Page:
Social-ecological theory, substance misuse, adverse childhood experiences, and adolescent suicidal ideation: Applications for community-academic partnerships.

Academic Article


  • Suicide is the second leading cause of death among youth in the United States. Data from the 2015 Youth Risk Behavior Survey of 9th-12th grade students in New Hampshire (N = 14,837) were utilized. Adjusted odds ratios (aORs) and 95% confidence intervals (CIs) were estimated using logistic regression models to evaluate associations between suicidal ideation, adverse childhood experiences (ACEs), and other risk factors including using opioids/drugs without a prescription and food insecurity. We also examined whether potentially protective behaviors may attenuate the relationship between ACEs and suicidal ideation. The prevalence of suicidal ideation was 15.4% (girls 20.15; boys 10.67). In unadjusted models, the crude odds ratio reflecting the relationship between suicidal ideation and higher ACE scores was 1.85 (95% CI 1.76-1.94). In adjusted models, suicidal ideation remained positively associated with higher ACE scores (aOR 1.61, 95% CI 1.52-1.70). Risk and protective behavioral factors identified in relation to suicidal ideation and ACEs are discussed within the context of community-academic partnerships and policy.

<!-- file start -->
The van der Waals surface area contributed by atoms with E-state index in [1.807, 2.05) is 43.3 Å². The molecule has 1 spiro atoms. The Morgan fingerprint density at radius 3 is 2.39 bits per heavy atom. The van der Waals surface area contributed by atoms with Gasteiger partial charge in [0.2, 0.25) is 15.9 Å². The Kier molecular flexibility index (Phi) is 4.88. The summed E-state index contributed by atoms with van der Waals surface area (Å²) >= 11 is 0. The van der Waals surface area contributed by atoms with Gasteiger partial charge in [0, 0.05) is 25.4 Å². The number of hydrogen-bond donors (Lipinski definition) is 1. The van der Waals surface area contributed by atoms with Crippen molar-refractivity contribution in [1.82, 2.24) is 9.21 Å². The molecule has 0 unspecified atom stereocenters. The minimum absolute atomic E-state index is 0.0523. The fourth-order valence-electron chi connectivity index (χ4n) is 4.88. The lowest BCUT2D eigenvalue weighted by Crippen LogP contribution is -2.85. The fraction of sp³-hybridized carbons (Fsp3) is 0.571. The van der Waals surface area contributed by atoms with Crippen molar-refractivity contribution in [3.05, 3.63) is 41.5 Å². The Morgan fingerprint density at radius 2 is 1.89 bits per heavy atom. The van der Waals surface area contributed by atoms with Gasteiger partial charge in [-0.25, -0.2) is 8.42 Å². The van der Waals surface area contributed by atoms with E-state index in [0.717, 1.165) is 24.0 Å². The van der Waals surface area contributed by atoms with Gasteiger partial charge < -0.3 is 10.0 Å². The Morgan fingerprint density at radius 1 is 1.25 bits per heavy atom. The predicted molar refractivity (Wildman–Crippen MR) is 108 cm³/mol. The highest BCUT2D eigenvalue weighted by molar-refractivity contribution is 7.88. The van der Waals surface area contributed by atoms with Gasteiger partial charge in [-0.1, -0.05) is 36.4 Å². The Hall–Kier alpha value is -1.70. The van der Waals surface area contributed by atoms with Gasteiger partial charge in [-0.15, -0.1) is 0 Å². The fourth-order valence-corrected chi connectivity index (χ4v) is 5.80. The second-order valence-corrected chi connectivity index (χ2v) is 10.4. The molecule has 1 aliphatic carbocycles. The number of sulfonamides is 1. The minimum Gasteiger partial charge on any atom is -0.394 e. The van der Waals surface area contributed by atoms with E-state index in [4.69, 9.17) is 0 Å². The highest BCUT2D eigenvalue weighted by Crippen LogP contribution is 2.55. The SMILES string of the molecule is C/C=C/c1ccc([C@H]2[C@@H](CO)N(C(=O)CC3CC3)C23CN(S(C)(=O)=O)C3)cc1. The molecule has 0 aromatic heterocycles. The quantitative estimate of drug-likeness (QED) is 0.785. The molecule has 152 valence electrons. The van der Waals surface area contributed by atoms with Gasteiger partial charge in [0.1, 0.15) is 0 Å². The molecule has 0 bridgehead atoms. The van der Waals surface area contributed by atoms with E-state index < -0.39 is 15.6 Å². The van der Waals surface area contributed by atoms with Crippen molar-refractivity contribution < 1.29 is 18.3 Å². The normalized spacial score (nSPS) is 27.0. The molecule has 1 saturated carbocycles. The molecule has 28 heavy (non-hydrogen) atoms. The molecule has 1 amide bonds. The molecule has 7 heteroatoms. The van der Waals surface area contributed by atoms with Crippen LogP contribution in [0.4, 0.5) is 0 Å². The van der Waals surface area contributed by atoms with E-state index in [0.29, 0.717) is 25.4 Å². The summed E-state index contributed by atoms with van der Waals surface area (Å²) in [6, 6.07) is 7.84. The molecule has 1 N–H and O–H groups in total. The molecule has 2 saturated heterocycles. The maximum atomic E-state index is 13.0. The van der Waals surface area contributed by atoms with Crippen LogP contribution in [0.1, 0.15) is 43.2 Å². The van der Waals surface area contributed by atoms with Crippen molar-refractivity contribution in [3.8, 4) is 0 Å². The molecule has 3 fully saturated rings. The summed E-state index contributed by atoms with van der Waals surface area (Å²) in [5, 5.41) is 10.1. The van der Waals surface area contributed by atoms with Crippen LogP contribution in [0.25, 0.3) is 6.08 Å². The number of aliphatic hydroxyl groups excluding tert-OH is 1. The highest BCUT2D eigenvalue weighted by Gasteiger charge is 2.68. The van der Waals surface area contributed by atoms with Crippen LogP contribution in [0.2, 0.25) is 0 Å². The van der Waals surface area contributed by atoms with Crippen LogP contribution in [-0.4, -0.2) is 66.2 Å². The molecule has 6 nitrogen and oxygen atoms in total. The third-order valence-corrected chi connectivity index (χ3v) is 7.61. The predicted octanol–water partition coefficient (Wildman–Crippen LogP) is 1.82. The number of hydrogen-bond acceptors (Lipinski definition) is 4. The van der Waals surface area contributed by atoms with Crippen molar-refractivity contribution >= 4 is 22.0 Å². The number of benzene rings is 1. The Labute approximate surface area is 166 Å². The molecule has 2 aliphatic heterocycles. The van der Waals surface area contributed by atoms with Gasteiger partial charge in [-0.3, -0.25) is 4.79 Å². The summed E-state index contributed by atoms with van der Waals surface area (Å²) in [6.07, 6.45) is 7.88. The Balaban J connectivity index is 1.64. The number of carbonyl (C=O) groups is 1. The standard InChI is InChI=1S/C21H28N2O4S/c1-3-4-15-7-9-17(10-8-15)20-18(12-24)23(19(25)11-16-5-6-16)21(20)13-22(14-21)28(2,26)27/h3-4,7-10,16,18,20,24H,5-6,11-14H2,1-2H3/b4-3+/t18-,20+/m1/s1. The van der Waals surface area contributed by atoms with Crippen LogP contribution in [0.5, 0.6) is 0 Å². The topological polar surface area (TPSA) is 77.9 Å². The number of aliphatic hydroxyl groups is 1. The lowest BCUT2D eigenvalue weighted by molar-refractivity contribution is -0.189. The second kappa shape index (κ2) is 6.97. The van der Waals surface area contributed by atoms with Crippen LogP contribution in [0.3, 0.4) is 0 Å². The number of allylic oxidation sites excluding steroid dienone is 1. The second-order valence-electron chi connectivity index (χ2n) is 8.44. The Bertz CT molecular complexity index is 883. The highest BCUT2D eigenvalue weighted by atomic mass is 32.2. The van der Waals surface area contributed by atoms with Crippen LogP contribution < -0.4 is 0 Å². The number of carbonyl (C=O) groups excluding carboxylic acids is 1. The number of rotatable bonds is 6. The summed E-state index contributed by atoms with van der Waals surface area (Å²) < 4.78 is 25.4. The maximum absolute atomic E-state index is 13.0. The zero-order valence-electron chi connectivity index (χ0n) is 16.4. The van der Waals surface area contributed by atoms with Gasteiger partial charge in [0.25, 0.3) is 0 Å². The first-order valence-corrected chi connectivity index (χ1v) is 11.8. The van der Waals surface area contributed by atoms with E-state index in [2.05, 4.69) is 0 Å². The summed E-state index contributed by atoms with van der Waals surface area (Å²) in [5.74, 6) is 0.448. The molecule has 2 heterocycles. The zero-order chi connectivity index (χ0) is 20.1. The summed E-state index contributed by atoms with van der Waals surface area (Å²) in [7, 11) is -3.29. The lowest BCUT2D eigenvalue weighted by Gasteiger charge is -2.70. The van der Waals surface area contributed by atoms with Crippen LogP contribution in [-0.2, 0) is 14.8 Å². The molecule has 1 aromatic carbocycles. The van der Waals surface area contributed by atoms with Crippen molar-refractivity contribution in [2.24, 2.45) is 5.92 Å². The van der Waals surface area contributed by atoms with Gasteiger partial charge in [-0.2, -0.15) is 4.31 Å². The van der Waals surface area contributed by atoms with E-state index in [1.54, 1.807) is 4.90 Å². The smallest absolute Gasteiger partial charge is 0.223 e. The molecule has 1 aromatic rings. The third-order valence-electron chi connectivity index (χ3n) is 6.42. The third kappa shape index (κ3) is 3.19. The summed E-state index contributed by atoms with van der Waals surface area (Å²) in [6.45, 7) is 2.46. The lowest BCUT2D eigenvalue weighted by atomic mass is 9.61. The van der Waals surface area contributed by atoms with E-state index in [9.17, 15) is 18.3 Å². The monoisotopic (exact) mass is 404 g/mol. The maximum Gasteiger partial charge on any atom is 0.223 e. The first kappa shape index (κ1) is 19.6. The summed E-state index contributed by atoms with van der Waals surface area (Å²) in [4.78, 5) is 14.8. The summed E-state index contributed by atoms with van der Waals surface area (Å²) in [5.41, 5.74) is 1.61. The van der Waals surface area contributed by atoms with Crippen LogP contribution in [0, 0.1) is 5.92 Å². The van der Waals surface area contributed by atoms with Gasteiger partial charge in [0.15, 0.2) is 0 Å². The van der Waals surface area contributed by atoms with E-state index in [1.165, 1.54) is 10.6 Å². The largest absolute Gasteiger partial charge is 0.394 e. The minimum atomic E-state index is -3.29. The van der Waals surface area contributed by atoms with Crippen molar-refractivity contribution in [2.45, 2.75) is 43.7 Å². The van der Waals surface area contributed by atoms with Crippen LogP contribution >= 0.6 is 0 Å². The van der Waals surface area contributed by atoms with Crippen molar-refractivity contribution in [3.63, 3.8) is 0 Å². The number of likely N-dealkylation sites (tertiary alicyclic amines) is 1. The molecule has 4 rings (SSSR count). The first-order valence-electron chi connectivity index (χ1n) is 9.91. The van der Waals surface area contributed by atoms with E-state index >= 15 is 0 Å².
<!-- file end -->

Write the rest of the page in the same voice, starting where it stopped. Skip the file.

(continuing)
• Authors

  • Aytur, Semra
  • Carlino, Sydney
  • Bernard, Felicity
  • West, Kelsi
  • Dobrzycki, Victoria
  • Malik, Riana
  • Status

    Publication Date

  • January 2022
  • Published In


  • Adolescent
  • Adverse Childhood Experiences
  • Female
  • Humans
  • Male
  • Risk Factors
  • Students
  • Substance-Related Disorders
  • Suicidal Ideation
  • United States
  • adverse childhood experiences (ACEs)
  • food insecurity
  • mental health
  • nutrition
  • physical activity
  • policy
  • resilience
  • socioecological model
  • Digital Object Identifier (doi)

    Start Page

  • 265
  • End Page

  • 284
  • Volume

  • 50
  • Issue

  • 1